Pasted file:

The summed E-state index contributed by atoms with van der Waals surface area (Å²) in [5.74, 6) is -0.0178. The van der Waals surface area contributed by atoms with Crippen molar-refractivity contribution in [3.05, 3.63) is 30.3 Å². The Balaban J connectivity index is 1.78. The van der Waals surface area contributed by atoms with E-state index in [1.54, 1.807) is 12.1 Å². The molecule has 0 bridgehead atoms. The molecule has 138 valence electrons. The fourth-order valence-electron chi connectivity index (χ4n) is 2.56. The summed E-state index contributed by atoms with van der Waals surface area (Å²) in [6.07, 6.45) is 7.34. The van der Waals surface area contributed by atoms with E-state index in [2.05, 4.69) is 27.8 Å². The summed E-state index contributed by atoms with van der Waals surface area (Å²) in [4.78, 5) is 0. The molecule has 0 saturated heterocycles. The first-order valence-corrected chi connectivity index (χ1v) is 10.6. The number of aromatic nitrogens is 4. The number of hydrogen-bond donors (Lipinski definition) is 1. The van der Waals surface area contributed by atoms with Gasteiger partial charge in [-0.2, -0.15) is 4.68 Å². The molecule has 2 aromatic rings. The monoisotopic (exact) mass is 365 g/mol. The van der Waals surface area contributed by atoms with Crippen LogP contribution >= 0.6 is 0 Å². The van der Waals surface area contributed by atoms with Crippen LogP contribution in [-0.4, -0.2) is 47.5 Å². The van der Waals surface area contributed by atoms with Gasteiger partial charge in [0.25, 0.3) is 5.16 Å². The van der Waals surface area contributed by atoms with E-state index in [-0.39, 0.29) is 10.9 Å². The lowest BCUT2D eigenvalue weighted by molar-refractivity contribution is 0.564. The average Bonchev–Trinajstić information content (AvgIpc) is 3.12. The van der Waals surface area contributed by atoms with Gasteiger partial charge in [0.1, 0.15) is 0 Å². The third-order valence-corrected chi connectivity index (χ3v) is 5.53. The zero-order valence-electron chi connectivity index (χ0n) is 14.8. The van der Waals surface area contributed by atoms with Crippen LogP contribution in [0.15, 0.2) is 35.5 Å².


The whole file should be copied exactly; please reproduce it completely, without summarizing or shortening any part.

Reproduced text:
The summed E-state index contributed by atoms with van der Waals surface area (Å²) in [5.74, 6) is -0.0178. The van der Waals surface area contributed by atoms with Crippen molar-refractivity contribution in [3.05, 3.63) is 30.3 Å². The Balaban J connectivity index is 1.78. The van der Waals surface area contributed by atoms with E-state index in [1.54, 1.807) is 12.1 Å². The molecule has 0 bridgehead atoms. The molecule has 138 valence electrons. The fourth-order valence-electron chi connectivity index (χ4n) is 2.56. The summed E-state index contributed by atoms with van der Waals surface area (Å²) in [6.07, 6.45) is 7.34. The van der Waals surface area contributed by atoms with E-state index in [2.05, 4.69) is 27.8 Å². The summed E-state index contributed by atoms with van der Waals surface area (Å²) in [4.78, 5) is 0. The molecule has 0 saturated heterocycles. The first-order valence-corrected chi connectivity index (χ1v) is 10.6. The number of aromatic nitrogens is 4. The number of hydrogen-bond donors (Lipinski definition) is 1. The van der Waals surface area contributed by atoms with Gasteiger partial charge in [-0.2, -0.15) is 4.68 Å². The molecule has 2 aromatic rings. The monoisotopic (exact) mass is 365 g/mol. The van der Waals surface area contributed by atoms with Crippen LogP contribution >= 0.6 is 0 Å². The van der Waals surface area contributed by atoms with Crippen LogP contribution in [-0.4, -0.2) is 47.5 Å². The van der Waals surface area contributed by atoms with Gasteiger partial charge in [0.25, 0.3) is 5.16 Å². The van der Waals surface area contributed by atoms with E-state index in [-0.39, 0.29) is 10.9 Å². The lowest BCUT2D eigenvalue weighted by molar-refractivity contribution is 0.564. The average Bonchev–Trinajstić information content (AvgIpc) is 3.12. The van der Waals surface area contributed by atoms with Gasteiger partial charge in [0.1, 0.15) is 0 Å². The third-order valence-corrected chi connectivity index (χ3v) is 5.53. The zero-order valence-electron chi connectivity index (χ0n) is 14.8. The van der Waals surface area contributed by atoms with Crippen LogP contribution in [0.15, 0.2) is 35.5 Å².